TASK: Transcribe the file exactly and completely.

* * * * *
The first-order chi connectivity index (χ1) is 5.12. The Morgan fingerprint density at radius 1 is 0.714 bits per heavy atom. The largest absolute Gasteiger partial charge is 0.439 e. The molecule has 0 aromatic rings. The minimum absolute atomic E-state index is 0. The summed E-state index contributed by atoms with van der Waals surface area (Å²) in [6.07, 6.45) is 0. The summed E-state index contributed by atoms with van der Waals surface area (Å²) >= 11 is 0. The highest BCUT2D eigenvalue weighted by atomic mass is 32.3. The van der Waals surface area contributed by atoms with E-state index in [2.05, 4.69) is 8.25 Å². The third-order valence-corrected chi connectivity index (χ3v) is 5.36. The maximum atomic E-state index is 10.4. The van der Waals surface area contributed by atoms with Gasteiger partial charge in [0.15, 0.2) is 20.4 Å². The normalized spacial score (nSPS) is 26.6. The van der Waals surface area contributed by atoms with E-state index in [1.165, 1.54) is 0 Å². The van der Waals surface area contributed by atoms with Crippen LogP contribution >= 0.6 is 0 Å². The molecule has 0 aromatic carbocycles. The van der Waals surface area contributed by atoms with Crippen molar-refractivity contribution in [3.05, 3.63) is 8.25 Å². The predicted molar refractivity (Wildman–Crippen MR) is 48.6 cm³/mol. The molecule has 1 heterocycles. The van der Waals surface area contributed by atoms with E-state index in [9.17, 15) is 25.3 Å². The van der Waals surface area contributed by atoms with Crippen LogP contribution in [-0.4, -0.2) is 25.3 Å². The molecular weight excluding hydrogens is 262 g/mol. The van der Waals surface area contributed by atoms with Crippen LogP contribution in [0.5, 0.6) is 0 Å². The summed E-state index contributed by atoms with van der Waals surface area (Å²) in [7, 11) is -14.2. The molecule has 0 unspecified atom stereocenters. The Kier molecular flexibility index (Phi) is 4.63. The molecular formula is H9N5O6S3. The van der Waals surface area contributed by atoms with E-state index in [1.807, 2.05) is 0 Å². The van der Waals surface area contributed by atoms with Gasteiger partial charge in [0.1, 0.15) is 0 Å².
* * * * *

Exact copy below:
The first-order chi connectivity index (χ1) is 5.12. The Morgan fingerprint density at radius 1 is 0.714 bits per heavy atom. The largest absolute Gasteiger partial charge is 0.439 e. The molecule has 0 aromatic rings. The minimum absolute atomic E-state index is 0. The summed E-state index contributed by atoms with van der Waals surface area (Å²) in [6.07, 6.45) is 0. The summed E-state index contributed by atoms with van der Waals surface area (Å²) >= 11 is 0. The highest BCUT2D eigenvalue weighted by atomic mass is 32.3. The van der Waals surface area contributed by atoms with E-state index in [2.05, 4.69) is 8.25 Å². The third-order valence-corrected chi connectivity index (χ3v) is 5.36. The maximum atomic E-state index is 10.4. The van der Waals surface area contributed by atoms with Gasteiger partial charge in [0.15, 0.2) is 20.4 Å². The normalized spacial score (nSPS) is 26.6. The van der Waals surface area contributed by atoms with E-state index in [1.165, 1.54) is 0 Å². The van der Waals surface area contributed by atoms with Crippen LogP contribution >= 0.6 is 0 Å². The molecule has 0 aromatic carbocycles. The van der Waals surface area contributed by atoms with Crippen molar-refractivity contribution in [3.05, 3.63) is 8.25 Å². The predicted molar refractivity (Wildman–Crippen MR) is 48.6 cm³/mol. The molecule has 1 heterocycles. The van der Waals surface area contributed by atoms with E-state index in [9.17, 15) is 25.3 Å². The van der Waals surface area contributed by atoms with Crippen LogP contribution in [-0.4, -0.2) is 25.3 Å². The molecular weight excluding hydrogens is 262 g/mol. The van der Waals surface area contributed by atoms with Crippen LogP contribution in [0.5, 0.6) is 0 Å². The summed E-state index contributed by atoms with van der Waals surface area (Å²) in [7, 11) is -14.2. The molecule has 0 unspecified atom stereocenters. The Kier molecular flexibility index (Phi) is 4.63. The molecular formula is H9N5O6S3. The van der Waals surface area contributed by atoms with E-state index in [1.807, 2.05) is 0 Å². The van der Waals surface area contributed by atoms with Gasteiger partial charge in [0.1, 0.15) is 0 Å².